1994 – 1995: In which she goes postal and to the ball

Against all odds, despite that Satanic nun in my head, I managed to learn which way was up. In just a few, short weeks I went from incompetent hell-mother to semi-capable Steven expert. I gained confidence. Things that seemed intimidating in the beginning became second nature to me. The scariest thing wasn’t the physical aspect of looking after him – I soon realised he wasn’t as fragile as he looked and I actually was capable of feeding, bathing and dressing him without causing any lasting damage. It wasn’t even the sheer mind-blowing bizarreness of knowing that I loved someone more than I thought humanly possible, without being a stalker.

No. The most frightening part of it all was making the decisions. That daunting question that demands an answer a thousand times a day: What now?

Dr Spock and Supernanny are all good and well, and they know their stuff, to be sure. However. They are not in the room when your baby goes to sleep ten minutes before you were going to bath him, for example. Nobody is there to tell you whether you should just let him sleep in his dirty clothes and wet nappy, or wake him and risk trying to bath a screechy, slippery bundle of infant fury, then struggle for five hours to get him back to sleep afterwards. What do you do? What do you do if he doesn’t finish his bottle for the third time in a row? Is he terribly ill? Is he just not hungry today? Is he thirsty perhaps? Should I give him some water instead? This book says he can have water, that one says under no circumstances. What if he gets constipated? Or diarrhoea? Is this bit supposed to be that colour? Has the rash got better or worse since we changed the washing powder? Oh my God, is it meningitis?!

How am I supposed to know what to do? The feeling of abject incompetence, while bluffing for the camera, is the loneliest feeling in the world. You think you’re the only one who has no idea what she’s doing, and nobody ever tells you they felt the same way. You have a helpless little person entirely dependant on you and your ability to make the right decisions – to know what decision to make. The pressure is relentless, the constant uncertainty enough to dissolve even the most together mother into a gooey puddle of snot en trane.

But I did it. Somehow. I’m still doing it today. And with each new situation, I’m still utterly clueless. I’ve made hundreds of mistakes (no, I’m not telling), and I’m sure to make plenty more. Hopefully they won’t be big. Okay, maybe one or two big ones. (Talk to Steven’s therapist in twenty years and he should be able to tell you how badly I’ve screwed up.) In the process, I’ve learned a trick or two.

Trick number one: if you’re worrying about whether you’re doing it right, you’re on the right track. You can always tell the parents who believe they’re doing a fantastic job. They’re the ones whose children torture small, fluffy creatures. Sure, the guilt and the voracious monster fear of ruining your child for life gnaws away at your soul until there’s nothing left but a desolate windswept vacuum, but at least it keeps you honest, right? Right?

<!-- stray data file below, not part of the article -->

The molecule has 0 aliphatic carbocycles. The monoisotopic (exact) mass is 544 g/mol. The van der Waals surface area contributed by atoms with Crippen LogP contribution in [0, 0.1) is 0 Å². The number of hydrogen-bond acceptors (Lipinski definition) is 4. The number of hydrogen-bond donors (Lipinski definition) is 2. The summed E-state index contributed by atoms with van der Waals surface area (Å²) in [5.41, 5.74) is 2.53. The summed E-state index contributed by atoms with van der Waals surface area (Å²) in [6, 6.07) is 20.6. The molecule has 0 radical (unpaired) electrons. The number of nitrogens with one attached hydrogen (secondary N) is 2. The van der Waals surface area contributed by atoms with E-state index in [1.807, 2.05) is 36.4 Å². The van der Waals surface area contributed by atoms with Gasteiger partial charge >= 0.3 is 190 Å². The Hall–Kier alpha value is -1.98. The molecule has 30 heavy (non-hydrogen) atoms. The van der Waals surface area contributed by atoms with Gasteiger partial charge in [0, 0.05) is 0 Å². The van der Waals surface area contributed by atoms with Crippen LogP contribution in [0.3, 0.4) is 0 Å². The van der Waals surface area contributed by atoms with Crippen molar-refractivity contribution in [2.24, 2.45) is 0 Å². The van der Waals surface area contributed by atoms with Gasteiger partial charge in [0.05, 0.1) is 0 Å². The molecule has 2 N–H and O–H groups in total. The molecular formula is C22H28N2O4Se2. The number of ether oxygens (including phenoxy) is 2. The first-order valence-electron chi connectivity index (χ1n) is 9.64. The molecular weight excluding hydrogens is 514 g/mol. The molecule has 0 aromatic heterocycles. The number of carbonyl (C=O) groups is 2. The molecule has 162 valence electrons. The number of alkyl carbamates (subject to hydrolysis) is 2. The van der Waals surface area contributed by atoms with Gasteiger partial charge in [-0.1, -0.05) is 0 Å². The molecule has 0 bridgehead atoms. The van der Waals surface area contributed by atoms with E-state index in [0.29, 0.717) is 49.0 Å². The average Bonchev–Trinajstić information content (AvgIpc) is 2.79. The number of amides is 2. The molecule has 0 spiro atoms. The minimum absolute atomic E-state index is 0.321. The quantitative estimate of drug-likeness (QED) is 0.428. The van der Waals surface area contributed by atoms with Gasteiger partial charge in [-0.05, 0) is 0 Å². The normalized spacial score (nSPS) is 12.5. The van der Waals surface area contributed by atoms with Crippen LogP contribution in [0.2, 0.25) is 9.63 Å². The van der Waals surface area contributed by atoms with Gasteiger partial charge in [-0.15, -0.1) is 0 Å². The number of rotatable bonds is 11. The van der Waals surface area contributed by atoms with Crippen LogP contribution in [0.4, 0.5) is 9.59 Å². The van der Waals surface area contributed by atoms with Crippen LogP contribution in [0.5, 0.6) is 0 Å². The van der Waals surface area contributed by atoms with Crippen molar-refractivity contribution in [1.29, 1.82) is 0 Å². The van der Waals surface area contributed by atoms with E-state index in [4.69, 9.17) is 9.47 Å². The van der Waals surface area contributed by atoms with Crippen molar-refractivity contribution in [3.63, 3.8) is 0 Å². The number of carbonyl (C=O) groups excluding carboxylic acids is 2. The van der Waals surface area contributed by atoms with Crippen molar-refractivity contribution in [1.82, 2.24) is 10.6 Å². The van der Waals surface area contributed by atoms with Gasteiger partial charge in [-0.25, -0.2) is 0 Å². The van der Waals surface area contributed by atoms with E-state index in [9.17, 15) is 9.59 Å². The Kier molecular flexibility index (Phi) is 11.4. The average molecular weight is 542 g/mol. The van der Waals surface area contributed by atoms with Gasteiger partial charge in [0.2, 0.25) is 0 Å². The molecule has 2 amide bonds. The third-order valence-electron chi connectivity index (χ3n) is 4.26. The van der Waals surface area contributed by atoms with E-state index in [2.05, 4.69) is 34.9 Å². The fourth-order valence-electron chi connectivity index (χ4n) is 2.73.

Trick number two is the easiest way to check your parental aptitude: how many times have you dropped your child on the head? More than twice and you’re probably screwed. Less than that, you might be okay. Watch for puppy-kicking. Quite simple, really.

Great parenting in two easy steps.

Sooner than I would have thought possible, the day came that I realised I knew my baby better than anyone else. I could comfort him better than anyone, and I was his favourite person in the world. It happens to all mothers. I just didn’t expect it to happen to me.

My life had taken on a routine of mothering, studying, more mothering, compulsive yawning. I was tired all the time. By early afternoon, I’d be barely conscious, operating entirely on autopilot. Steven had heard about sleeping through the night, but this was apparently something that happened to other people. He didn’t see how it applied to him. His daytime naps were short, not long enough to make a snack and sleep, for example – you had to choose. Eat or sleep? Hmmm… dumb question.

Steven was healthy, a sturdy, happy baby who had my whole family wrapped around his chunky little finger. I remember the sheer joy of watching him grow and learn, reaching each milestone on target, or even earlier. The angst-ridden excitement of each new stage, like starting him on solids (apples and pears were his favourite. Do not try the fish and veg variety. Trust me, it’s cat food in a jar. And strained carrots lead to alarmingly orange nappies, which is not a sign of cancer, so don’t stress. I couldn’t wait for him to reach the third stage of Purity – those banana and caramel puddings looked so good. And while we’re on the topic: jelly sniffed up your baby’s nose will melt eventually, and does not pose any threat of suffocation. Don’t panic. Just laugh. Okay, panic a little first. Then laugh.)

Mom was a huge help – she took care of Steven every morning while I studied. Or rather, while I sat at my desk and stared uncomprehendingly at my books, drooling a little. It was hard getting back into the work. My mind was on Steven constantly, and every squeak or cry I heard had me rushing out of my room to see what was up.

Some mornings, I never even made it to my desk. My mom and I would sit in the lounge, drinking gallons of tea and discussing our favourite subject – Steven. We’d analyse his bowel movements, possible teething and strategies for getting him to sleep just five minutes longer. And gushing. We gushed a lot. He was so perfect, so strong and healthy, much more beautiful than any other baby we’d ever seen, of course.